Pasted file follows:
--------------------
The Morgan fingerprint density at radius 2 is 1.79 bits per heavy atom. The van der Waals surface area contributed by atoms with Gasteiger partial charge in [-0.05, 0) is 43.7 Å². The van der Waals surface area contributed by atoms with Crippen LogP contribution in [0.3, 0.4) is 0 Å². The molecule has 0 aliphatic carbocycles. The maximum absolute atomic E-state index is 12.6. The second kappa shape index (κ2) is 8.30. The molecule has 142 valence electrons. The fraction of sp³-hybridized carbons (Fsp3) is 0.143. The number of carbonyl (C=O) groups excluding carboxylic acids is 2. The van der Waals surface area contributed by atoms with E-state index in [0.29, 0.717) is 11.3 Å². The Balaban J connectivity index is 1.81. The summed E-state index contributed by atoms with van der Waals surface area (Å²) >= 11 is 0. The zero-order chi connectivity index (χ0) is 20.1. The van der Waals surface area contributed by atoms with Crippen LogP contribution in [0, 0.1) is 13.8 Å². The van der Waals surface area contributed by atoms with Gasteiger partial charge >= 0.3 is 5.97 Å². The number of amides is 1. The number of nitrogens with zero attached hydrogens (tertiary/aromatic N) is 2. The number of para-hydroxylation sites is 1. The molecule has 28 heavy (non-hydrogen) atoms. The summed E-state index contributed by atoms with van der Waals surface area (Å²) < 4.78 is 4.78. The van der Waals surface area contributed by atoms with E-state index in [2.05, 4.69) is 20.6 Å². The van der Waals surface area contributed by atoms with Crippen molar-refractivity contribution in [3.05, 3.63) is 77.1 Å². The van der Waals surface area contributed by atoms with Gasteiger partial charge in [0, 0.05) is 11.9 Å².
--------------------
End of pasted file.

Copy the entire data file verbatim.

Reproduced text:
The Morgan fingerprint density at radius 2 is 1.79 bits per heavy atom. The van der Waals surface area contributed by atoms with Gasteiger partial charge in [-0.05, 0) is 43.7 Å². The van der Waals surface area contributed by atoms with Crippen LogP contribution in [0.3, 0.4) is 0 Å². The molecule has 0 aliphatic carbocycles. The maximum absolute atomic E-state index is 12.6. The second kappa shape index (κ2) is 8.30. The molecule has 142 valence electrons. The fraction of sp³-hybridized carbons (Fsp3) is 0.143. The number of carbonyl (C=O) groups excluding carboxylic acids is 2. The van der Waals surface area contributed by atoms with E-state index in [0.29, 0.717) is 11.3 Å². The Balaban J connectivity index is 1.81. The summed E-state index contributed by atoms with van der Waals surface area (Å²) >= 11 is 0. The zero-order chi connectivity index (χ0) is 20.1. The van der Waals surface area contributed by atoms with Crippen LogP contribution in [0, 0.1) is 13.8 Å². The van der Waals surface area contributed by atoms with Gasteiger partial charge >= 0.3 is 5.97 Å². The number of amides is 1. The number of nitrogens with zero attached hydrogens (tertiary/aromatic N) is 2. The number of para-hydroxylation sites is 1. The molecule has 28 heavy (non-hydrogen) atoms. The summed E-state index contributed by atoms with van der Waals surface area (Å²) < 4.78 is 4.78. The van der Waals surface area contributed by atoms with E-state index in [2.05, 4.69) is 20.6 Å². The van der Waals surface area contributed by atoms with Crippen molar-refractivity contribution in [3.05, 3.63) is 77.1 Å². The van der Waals surface area contributed by atoms with Gasteiger partial charge in [0, 0.05) is 11.9 Å².